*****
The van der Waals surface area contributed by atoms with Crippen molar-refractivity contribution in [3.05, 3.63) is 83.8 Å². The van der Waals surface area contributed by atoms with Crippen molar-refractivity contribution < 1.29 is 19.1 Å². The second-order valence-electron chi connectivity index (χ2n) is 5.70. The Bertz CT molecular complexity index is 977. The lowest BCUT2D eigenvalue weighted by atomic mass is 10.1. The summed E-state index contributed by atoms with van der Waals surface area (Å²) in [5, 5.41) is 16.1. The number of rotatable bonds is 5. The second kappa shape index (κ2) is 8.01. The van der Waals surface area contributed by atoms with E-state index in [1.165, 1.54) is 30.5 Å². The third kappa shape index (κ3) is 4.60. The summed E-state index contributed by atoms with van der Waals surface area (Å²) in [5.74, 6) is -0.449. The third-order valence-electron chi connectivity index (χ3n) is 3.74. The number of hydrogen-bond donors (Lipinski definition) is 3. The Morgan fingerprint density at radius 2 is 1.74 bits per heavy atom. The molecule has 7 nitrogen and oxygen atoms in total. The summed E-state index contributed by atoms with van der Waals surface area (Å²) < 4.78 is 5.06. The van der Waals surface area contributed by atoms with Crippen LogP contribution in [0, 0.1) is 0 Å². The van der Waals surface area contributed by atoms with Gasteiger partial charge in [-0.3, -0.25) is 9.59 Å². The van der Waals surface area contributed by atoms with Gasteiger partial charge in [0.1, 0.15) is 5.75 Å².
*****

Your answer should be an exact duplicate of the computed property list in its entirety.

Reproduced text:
The van der Waals surface area contributed by atoms with Crippen molar-refractivity contribution in [3.05, 3.63) is 83.8 Å². The van der Waals surface area contributed by atoms with Crippen molar-refractivity contribution < 1.29 is 19.1 Å². The second-order valence-electron chi connectivity index (χ2n) is 5.70. The Bertz CT molecular complexity index is 977. The lowest BCUT2D eigenvalue weighted by atomic mass is 10.1. The summed E-state index contributed by atoms with van der Waals surface area (Å²) in [5, 5.41) is 16.1. The number of rotatable bonds is 5. The second kappa shape index (κ2) is 8.01. The van der Waals surface area contributed by atoms with E-state index in [1.165, 1.54) is 30.5 Å². The third kappa shape index (κ3) is 4.60. The summed E-state index contributed by atoms with van der Waals surface area (Å²) in [5.74, 6) is -0.449. The third-order valence-electron chi connectivity index (χ3n) is 3.74. The number of hydrogen-bond donors (Lipinski definition) is 3. The Morgan fingerprint density at radius 2 is 1.74 bits per heavy atom. The molecule has 7 nitrogen and oxygen atoms in total. The summed E-state index contributed by atoms with van der Waals surface area (Å²) < 4.78 is 5.06. The van der Waals surface area contributed by atoms with Crippen LogP contribution in [0, 0.1) is 0 Å². The van der Waals surface area contributed by atoms with Gasteiger partial charge in [-0.3, -0.25) is 9.59 Å². The van der Waals surface area contributed by atoms with Gasteiger partial charge in [0.1, 0.15) is 5.75 Å².